Paradox Lost

Logical Solutions to Ten Puzzles of Philosophy

  • Michael Huemer

Table of contents

  1. Front Matter
    Pages i-xxvii
  2. Michael Huemer
    Pages 1-14
  3. Semantic Paradoxes

    1. Front Matter
      Pages 15-15
    2. Michael Huemer
      Pages 17-44
    3. Michael Huemer
      Pages 45-88
  4. Paradoxes of Rational Choice

    1. Front Matter
      Pages 89-89
    2. Michael Huemer
      Pages 91-106
    3. Michael Huemer
      Pages 107-132
    4. Michael Huemer
      Pages 133-147
    5. Michael Huemer
      Pages 149-158
  5. Paradoxes of Probability

    1. Front Matter
      Pages 159-159
    2. Michael Huemer
      Pages 161-202
    3. Michael Huemer
      Pages 203-207
    4. Michael Huemer
      Pages 209-218
    5. Michael Huemer
      Pages 219-243
    6. Michael Huemer
      Pages 245-253
  6. Back Matter
    Pages 255-260

About this book


Paradox Lost covers ten of philosophy’s most fascinating paradoxes, in which seemingly compelling reasoning leads to absurd conclusions. The following paradoxes are included: 

  • The Liar Paradox, in which a sentence says of itself that it is false. Is the sentence true or false?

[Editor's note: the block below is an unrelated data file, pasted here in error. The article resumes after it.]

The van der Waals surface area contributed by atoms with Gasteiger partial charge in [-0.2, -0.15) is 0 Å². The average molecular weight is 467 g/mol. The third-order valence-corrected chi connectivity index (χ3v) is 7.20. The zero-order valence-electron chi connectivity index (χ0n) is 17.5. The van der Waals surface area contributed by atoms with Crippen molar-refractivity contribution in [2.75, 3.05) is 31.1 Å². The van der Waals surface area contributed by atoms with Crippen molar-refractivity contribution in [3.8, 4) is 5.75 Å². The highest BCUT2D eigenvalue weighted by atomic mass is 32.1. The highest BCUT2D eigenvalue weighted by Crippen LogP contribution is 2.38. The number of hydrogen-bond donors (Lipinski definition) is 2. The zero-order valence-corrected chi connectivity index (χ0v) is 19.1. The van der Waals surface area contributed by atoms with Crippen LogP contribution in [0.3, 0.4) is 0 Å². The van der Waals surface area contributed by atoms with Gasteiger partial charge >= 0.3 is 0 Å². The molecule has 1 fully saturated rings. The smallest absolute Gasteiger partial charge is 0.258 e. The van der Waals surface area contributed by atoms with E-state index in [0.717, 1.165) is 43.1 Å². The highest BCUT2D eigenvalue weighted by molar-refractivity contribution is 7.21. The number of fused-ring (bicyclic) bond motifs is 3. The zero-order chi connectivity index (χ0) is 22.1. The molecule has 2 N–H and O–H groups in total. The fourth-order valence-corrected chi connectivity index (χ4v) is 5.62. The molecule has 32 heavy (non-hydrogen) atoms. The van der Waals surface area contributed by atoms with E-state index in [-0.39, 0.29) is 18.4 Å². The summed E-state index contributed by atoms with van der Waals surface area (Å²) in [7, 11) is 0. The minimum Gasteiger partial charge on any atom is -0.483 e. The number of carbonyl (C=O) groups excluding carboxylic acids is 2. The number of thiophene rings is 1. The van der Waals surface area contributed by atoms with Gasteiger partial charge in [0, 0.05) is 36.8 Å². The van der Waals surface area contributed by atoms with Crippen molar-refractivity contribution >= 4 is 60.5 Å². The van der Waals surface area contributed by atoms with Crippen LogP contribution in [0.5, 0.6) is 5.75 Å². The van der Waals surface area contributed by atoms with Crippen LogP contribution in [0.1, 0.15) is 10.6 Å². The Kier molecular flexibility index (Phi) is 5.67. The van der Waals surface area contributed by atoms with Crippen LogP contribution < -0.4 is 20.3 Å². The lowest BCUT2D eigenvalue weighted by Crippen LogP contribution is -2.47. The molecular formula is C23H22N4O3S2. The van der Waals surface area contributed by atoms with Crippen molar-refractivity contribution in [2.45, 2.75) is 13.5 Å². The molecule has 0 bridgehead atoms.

• The Sorites Paradox, in which we imagine removing grains of sand one at a time from a heap of sand. Is there a particular grain whose removal converts the heap to a non-heap?
  • The Puzzle of the Self-Torturer, in which a series of seemingly rational choices has us accepting a life of excruciating pain, in exchange for millions of dollars.
  • Newcomb’s Problem, in which we seemingly maximize our expected profit by taking an unknown sum of money, rather than taking the same sum plus $1000.
  • The Surprise Quiz Paradox, in which a professor finds that it is impossible to give a surprise quiz on any particular day of the week . . . but also that if this is so, then a surprise quiz can be given on any day.
  • The Two Envelope Paradox, in which we are asked to choose between two indistinguishable envelopes, and it is seemingly shown that each envelope is preferable to the other.
  • The Ravens Paradox, in which observing a purple shoe provides evidence that all ravens are black.
  • The Shooting Room Paradox, in which a deadly game kills 90% of all who play, yet each individual’s survival turns on the flip of a fair coin.

Each paradox is clearly described, common mistakes are explored, and a clear, logical solution offered. Paradox Lost will appeal to professional philosophers, students of philosophy, and all who love intellectual puzzles.


paradoxes logic reasoning semantics Sorites Newcomb intellectual puzzle

Authors and affiliations

  • Michael Huemer
    • 1
  1. 1.Philosophy DepartmentUniversity of Colorado BoulderBoulder, COUSA

Bibliographic information

  • DOI
  • Copyright Information The Editor(s) (if applicable) and The Author(s) 2018
  • Publisher Name Palgrave Macmillan, Cham
  • eBook Packages Religion and Philosophy
  • Print ISBN 978-3-319-90489-4
  • Online ISBN 978-3-319-90490-0
  • Buy this book on publisher's site